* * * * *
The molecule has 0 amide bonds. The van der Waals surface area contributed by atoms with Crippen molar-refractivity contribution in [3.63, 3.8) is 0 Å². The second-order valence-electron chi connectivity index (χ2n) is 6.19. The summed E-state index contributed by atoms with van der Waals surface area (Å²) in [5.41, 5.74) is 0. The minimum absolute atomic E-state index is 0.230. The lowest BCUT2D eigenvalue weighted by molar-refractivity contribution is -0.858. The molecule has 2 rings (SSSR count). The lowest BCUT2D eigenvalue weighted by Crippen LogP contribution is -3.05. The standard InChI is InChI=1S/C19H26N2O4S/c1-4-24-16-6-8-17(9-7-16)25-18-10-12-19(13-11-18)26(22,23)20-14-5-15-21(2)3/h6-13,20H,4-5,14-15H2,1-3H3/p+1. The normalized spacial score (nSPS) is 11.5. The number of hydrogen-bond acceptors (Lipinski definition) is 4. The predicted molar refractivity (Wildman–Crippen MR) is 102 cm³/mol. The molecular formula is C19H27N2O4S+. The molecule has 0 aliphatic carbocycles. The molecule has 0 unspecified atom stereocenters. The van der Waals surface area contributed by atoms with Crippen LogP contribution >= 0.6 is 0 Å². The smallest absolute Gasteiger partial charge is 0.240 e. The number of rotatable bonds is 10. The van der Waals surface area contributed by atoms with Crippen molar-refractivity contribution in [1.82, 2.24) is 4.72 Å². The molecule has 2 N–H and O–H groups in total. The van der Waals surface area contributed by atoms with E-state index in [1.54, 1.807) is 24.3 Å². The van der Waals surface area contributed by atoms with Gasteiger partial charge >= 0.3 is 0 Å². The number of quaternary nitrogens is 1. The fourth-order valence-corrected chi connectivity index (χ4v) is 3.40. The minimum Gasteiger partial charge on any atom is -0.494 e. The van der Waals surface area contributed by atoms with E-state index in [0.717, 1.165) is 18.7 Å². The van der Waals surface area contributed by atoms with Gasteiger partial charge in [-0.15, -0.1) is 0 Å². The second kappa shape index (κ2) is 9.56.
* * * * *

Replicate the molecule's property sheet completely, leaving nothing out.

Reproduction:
The molecule has 0 amide bonds. The van der Waals surface area contributed by atoms with Crippen molar-refractivity contribution in [3.63, 3.8) is 0 Å². The second-order valence-electron chi connectivity index (χ2n) is 6.19. The summed E-state index contributed by atoms with van der Waals surface area (Å²) in [5.41, 5.74) is 0. The minimum absolute atomic E-state index is 0.230. The lowest BCUT2D eigenvalue weighted by molar-refractivity contribution is -0.858. The molecule has 2 rings (SSSR count). The lowest BCUT2D eigenvalue weighted by Crippen LogP contribution is -3.05. The standard InChI is InChI=1S/C19H26N2O4S/c1-4-24-16-6-8-17(9-7-16)25-18-10-12-19(13-11-18)26(22,23)20-14-5-15-21(2)3/h6-13,20H,4-5,14-15H2,1-3H3/p+1. The normalized spacial score (nSPS) is 11.5. The number of hydrogen-bond acceptors (Lipinski definition) is 4. The predicted molar refractivity (Wildman–Crippen MR) is 102 cm³/mol. The molecular formula is C19H27N2O4S+. The molecule has 0 aliphatic carbocycles. The molecule has 0 unspecified atom stereocenters. The van der Waals surface area contributed by atoms with Crippen LogP contribution >= 0.6 is 0 Å². The smallest absolute Gasteiger partial charge is 0.240 e. The number of rotatable bonds is 10. The van der Waals surface area contributed by atoms with Crippen molar-refractivity contribution in [1.82, 2.24) is 4.72 Å². The molecule has 2 N–H and O–H groups in total. The van der Waals surface area contributed by atoms with E-state index in [1.54, 1.807) is 24.3 Å². The van der Waals surface area contributed by atoms with Gasteiger partial charge >= 0.3 is 0 Å². The number of quaternary nitrogens is 1. The fourth-order valence-corrected chi connectivity index (χ4v) is 3.40. The minimum Gasteiger partial charge on any atom is -0.494 e. The van der Waals surface area contributed by atoms with E-state index in [0.717, 1.165) is 18.7 Å². The van der Waals surface area contributed by atoms with Gasteiger partial charge in [-0.15, -0.1) is 0 Å². The second kappa shape index (κ2) is 9.56.